Socioeconomic Differences in Adolescent Sexual and Reproductive Health: Sexual Activity
Mara Decker and
No 93543, Health, Nutrition and Population (HNP) Knowledge Briefs from The World Bank
Adolescent Sexual and Reproductive Health (ASRH) is one of five areas of focus of the World Bank's Reproductive Health Action Plan 2010 - 2015 (RHAP), which recognizes the importance of addressing ASRH as a development issue with important implications for poverty reduction. Delaying childbearing and preventing unintended pregnancies during adolescence has been shown to improve health outcomes and increase opportunities for schooling, future employment, and earnings (Greene & Merrick, 2005). The key messages relayed in this brief are as follows: Early age at sexual debut puts young people - particularly females - at an increased risk for unplanned pregnancies, sexually transmitted infections, maternal mortality and morbidity; An analysis of data from six countries showed that adolescent sexual activity is closely tied to marital status. In all six countries studied, nearly all ever-married adolescent women have had sexual intercourse, but almost all those never-married have abstained, except in Burkina Faso and Nigeria where less than one quarter of never-married women have had sexual intercourse; The age at sexual debut is also closely linked to age at marriage. Over one third of ever-married women had sexual intercourse before age 15 in Nigeria (38 percent), Bangladesh (37 percent), and Niger (37 percent); In Burkina Faso and Nigeria, sexual activity is lowest among never-married adolescent women with no education (15 percent and 7 percent, respectively).
Keywords: access to health services; adolescence; ADOLESCENT; Adolescent Fertility; Adolescent Girls; adolescent sexual activity; adolescent women; adolescents; Advocacy; age at ... See More + marriage; aged; childbearing; Congenital Syphilis; developing countries; early sexual debut; Economic Empowerment; family planning; female; female education; females; First Sexual Intercourse; gender; gender roles; Health of Adolescents; health outcomes; HIV; implications for poverty reduction; infections; Journal of Epidemiology; marital status; married adolescent women; married women; maternal mortality; morbidity; Mother; Mother-to-Child; Mother-to-Child Transmission; Nutrition; policy dialogue; Population Knowledge; Premarital sex; primary education; Progress; provision of services; Public Health; REPRODUCTIVE HEALTH; Reproductive Health of Adolescents; rural areas; rural residence; SEXUAL ACTIVITY; sexual intercourse; sexually transmitted infections; SOCIOECONOMIC DIFFERENCES; socioeconomic status; STIs; unintended pregnancies; unplanned pregnancies; unplanned pregnancy; urban areas; vulnerable populations; Young Adults; Young Age; young people (search for similar items in EconPapers)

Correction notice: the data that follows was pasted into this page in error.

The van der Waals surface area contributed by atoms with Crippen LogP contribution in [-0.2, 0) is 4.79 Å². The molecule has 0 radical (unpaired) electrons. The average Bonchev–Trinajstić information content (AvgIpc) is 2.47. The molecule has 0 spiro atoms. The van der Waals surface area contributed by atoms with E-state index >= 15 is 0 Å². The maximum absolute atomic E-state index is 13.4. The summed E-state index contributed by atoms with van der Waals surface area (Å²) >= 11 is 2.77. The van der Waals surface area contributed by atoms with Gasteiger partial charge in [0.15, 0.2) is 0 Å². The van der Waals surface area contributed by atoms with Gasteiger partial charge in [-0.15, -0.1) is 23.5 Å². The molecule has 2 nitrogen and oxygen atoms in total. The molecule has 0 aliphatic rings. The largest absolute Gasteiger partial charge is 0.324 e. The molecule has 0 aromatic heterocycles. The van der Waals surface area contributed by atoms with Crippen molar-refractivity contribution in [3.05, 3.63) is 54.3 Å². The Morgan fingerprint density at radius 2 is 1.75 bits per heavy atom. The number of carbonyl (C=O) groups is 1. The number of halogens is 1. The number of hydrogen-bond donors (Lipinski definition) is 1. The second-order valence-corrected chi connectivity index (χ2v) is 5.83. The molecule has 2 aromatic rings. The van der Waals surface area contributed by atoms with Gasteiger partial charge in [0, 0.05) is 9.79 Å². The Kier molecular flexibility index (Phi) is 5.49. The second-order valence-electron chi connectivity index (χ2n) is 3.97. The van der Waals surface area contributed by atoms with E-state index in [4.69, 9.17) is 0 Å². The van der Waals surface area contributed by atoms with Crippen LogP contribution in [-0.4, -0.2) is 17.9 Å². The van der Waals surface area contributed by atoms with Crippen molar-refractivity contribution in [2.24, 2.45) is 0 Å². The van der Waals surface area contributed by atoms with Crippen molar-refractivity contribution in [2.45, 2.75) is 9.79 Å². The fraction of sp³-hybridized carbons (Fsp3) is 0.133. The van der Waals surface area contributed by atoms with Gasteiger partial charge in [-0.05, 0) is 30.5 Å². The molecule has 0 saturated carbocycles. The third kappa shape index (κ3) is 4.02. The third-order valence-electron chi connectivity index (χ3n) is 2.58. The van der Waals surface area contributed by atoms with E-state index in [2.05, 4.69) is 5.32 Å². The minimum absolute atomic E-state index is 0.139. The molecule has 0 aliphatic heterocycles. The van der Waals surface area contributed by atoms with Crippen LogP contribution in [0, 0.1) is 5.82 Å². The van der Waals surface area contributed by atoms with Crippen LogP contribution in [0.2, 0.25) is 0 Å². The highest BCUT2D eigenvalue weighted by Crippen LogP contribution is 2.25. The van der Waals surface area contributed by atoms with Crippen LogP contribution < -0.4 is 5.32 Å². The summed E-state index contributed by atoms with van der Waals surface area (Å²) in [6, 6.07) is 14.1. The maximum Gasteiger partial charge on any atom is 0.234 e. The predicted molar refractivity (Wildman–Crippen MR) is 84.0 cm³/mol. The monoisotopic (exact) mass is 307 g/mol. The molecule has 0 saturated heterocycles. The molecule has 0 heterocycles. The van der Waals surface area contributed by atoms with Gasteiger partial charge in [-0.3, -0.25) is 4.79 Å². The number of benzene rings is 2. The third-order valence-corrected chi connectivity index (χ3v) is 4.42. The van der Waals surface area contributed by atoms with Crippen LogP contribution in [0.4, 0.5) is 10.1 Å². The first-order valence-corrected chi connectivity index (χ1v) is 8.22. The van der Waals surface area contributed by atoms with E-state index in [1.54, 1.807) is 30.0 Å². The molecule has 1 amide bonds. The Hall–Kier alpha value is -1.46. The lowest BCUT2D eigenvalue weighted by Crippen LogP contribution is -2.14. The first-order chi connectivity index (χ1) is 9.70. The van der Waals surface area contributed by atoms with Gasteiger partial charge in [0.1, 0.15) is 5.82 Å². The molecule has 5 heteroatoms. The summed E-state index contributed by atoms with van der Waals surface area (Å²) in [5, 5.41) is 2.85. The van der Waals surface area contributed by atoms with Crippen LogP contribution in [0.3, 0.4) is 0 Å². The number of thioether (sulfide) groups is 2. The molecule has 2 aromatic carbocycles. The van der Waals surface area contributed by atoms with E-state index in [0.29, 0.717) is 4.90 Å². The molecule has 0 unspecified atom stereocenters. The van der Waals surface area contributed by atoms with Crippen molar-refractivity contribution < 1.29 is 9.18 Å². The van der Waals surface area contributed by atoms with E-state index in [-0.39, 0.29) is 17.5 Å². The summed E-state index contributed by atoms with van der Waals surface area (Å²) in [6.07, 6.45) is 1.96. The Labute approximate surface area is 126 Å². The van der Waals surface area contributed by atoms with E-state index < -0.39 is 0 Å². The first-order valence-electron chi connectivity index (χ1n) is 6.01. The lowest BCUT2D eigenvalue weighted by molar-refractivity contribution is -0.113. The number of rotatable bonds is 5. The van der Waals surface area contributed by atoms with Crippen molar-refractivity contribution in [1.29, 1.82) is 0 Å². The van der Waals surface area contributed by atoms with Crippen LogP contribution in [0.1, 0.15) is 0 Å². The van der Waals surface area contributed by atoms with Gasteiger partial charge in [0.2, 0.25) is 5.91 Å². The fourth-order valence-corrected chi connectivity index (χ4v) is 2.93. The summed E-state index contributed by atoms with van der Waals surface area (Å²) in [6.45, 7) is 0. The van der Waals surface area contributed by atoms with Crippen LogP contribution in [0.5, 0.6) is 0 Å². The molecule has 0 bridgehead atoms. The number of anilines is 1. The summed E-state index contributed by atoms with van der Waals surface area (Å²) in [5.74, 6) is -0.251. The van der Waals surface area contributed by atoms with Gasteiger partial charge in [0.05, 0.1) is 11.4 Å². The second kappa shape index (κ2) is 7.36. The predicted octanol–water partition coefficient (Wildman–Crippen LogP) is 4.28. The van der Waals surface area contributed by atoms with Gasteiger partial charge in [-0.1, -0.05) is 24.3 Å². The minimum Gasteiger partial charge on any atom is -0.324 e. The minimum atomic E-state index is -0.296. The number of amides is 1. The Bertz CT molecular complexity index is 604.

Pages: 4 pages
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